My biggest struggle was dealing with my mistakes more than actually modeling the Shark. Odd lumps or artifacts would occur that were fairly difficult to diagnose as a beginner. It's also tough to know which tool to use and when during these troubleshooting moments. I'm sure i'll get a better grasp over many sculptures, and I'm still excited to learn more! Thanks theluthier for the fantastic tutorial, I never would have attempted sculpting if it wasn't for your well constructed guidance.

    Here's the result!

    Here's the SketchFab: https://skfb.ly/6VABZ

    • For a beginner sculpt that is looking quite nice antonioc I would give 1 criticism to the lower fin having a very sharp transition off from the body. Almost looks like a piece of clay separately attached with glue. Smoothing that out just a smidge would probably help a little. Other than that it looks great!

    • That's a good shark! I think you forgot the gills though!

    • blanchsb That's a good point. It should look a touch more sunken maybe? Was trying to make sure the hard line was shown well enough. Thanks for the comment!

      joshcanfield Oh my goodness, you're right! I did the Gills in a pass before, but Blender crashed on me. Thanks for noticing that, haha!

    • Had enough time to update the model with Gills, a much needed feature. I'll play around with the fins if I can get time. Thanks again you two!

    • crew

      I'm so glad you took the plunge antonioc ! Very impressive for a first-time sculptor. Much respect to you for trying (and persevering) through something you're not familiar with ✊

      I remember the frustration of my sculpts never being perfect; fighting bumps and dents the whole time. As a perfectionist this is quite hard for me (and most digital modelers I'd say). Thankfully sculpts can be made perfect with retopology. Take that as something to look forward to in your journey :)

    • theluthier Being a perfectionist definitely added to the frustrations, but in the end it was still a very fun process. I couldn't pull myself away, haha! An example of artifacting that I couldn't figure out is on the lips where there are tiny cracks. Inflate / smoothing wasn't the solution, nor was subdivide collapse vs. subdivide edges modes.

      I've been very interested in retopology and how that works and definitely look forward to learning it.

      Do you have any recommendations on further practice with sculpting and what to look for? 

    • Grant Abbit has some great sculpting lessons for beginners. He's got a bunch of sculpting youtube videos.

      There are plenty of sculpting resources here on the cookie too. But Grant has some Blender 2.83+ recent ones that will make use of the newer tools.

    • blanchsb I remember trying some tutorials from Grant before moving into CG Cookie, I'll have to look into his new stuff. Thanks for the recommend! CG Cookie has been instrumental in getting me on my feet incredibly fast with Blender, so i'm sure those tutorials will be good for brushing up.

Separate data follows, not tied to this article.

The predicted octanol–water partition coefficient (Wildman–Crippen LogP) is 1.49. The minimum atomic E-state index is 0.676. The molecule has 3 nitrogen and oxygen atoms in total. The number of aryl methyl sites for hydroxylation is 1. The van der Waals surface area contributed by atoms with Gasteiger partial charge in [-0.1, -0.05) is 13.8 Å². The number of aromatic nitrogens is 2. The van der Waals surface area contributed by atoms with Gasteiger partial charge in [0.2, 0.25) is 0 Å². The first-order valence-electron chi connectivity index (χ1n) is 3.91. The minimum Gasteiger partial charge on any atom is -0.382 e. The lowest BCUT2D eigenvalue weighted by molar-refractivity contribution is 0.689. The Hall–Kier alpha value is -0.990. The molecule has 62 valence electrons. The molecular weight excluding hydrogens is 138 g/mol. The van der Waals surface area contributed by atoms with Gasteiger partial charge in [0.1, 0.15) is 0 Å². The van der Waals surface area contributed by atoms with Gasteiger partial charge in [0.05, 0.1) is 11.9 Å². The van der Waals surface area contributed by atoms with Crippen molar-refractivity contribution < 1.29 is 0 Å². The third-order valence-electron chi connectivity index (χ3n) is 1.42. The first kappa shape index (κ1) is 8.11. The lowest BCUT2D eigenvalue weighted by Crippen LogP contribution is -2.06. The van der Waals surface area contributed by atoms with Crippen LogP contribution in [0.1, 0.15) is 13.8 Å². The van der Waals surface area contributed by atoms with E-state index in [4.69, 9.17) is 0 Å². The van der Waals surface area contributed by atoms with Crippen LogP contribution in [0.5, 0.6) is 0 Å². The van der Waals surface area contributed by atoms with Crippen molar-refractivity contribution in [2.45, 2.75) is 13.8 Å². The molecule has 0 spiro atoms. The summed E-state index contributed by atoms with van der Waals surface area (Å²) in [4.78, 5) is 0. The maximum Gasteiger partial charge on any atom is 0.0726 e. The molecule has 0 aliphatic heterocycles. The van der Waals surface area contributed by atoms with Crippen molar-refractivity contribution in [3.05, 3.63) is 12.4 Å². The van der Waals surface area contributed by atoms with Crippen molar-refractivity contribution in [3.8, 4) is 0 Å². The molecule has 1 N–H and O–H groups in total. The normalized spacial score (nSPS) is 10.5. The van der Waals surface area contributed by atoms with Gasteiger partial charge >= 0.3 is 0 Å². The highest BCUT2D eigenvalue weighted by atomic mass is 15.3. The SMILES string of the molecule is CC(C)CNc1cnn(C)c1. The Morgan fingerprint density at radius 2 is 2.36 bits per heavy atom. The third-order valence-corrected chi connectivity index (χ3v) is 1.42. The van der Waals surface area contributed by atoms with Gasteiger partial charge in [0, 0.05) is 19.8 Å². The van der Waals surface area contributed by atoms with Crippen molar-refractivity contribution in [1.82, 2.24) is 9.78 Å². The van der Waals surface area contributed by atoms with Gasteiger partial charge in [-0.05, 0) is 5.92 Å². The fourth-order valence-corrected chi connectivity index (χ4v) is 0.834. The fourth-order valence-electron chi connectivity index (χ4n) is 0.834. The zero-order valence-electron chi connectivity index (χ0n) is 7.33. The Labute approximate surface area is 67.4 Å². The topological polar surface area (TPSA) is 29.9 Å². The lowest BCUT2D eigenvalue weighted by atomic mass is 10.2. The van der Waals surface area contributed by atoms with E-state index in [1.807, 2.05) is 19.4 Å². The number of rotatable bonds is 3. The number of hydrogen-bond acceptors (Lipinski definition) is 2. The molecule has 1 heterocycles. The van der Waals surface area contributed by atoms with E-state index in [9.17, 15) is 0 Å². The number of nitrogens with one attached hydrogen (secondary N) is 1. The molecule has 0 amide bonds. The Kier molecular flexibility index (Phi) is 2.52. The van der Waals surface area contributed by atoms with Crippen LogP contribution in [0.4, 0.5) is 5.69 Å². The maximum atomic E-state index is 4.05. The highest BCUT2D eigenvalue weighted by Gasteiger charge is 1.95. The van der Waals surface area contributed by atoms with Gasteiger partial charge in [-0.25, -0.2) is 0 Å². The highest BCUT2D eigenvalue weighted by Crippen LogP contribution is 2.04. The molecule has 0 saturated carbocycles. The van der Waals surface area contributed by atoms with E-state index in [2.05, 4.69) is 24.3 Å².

• crew

      antonioc Shawn is right that most of our sculpting + retopo content on CGC was recorded with pre-2.8 versions of Blender. However now that you've completed the 2.8 fundamentals of sculpting course the hope is that you can apply the concepts of older courses with 2.8. This is possible since 3D workflows and concepts evolve much slower than Blender updates.

      We've got tons of sculpting + retopo courses. Here's a list to get you started browsing:

      1. Intro to Retopology to focus on retopo specifically
      2. Game Asset Learning Flow to see the process in a broader workflow
      3. Intro to Character Modeling to see in a character-specific workflow


      If you find it too difficult to apply older course concepts with current Blender then I second Shawn's suggesting about Grant Abbit on YT! Also don't hesitate to ask questions here on the relevant videos.

    • theluthier Thanks for the excellent answer, Kent! My worry was that the 3D workflow would be different in older courses, but hearing what you've said is reassuring to give older content a try. I'm definitely comfortable with the 2.8 interface now and seem to be able to find where things are between differing versions, so if the workflow is the same, I'll give these a go!

      Ya'll are the best. Pushing onwards!

    • crew

      My worry was that the 3D workflow would be different in older courses

      This is a common and valid concern. You can trust that at CGC we will retire content that is truly obsolete either A) based on such an old version of Blender that it's too difficult to follow or B) taught techniques and workflow have been made obsolete by new techniques/workflow.

      As often as CG / Blender updates and new tech is invented, it's surprising how little the core workflows have changed in the past 10 years I've been doing CG.

    • Thanks theluthier ! You've definitely instilled confidence within me to work with older teaching materials. I'm especially glad to hear you and the team actively archive anything that'd be genuinely obsolete. Definitely happy to be a member here 😎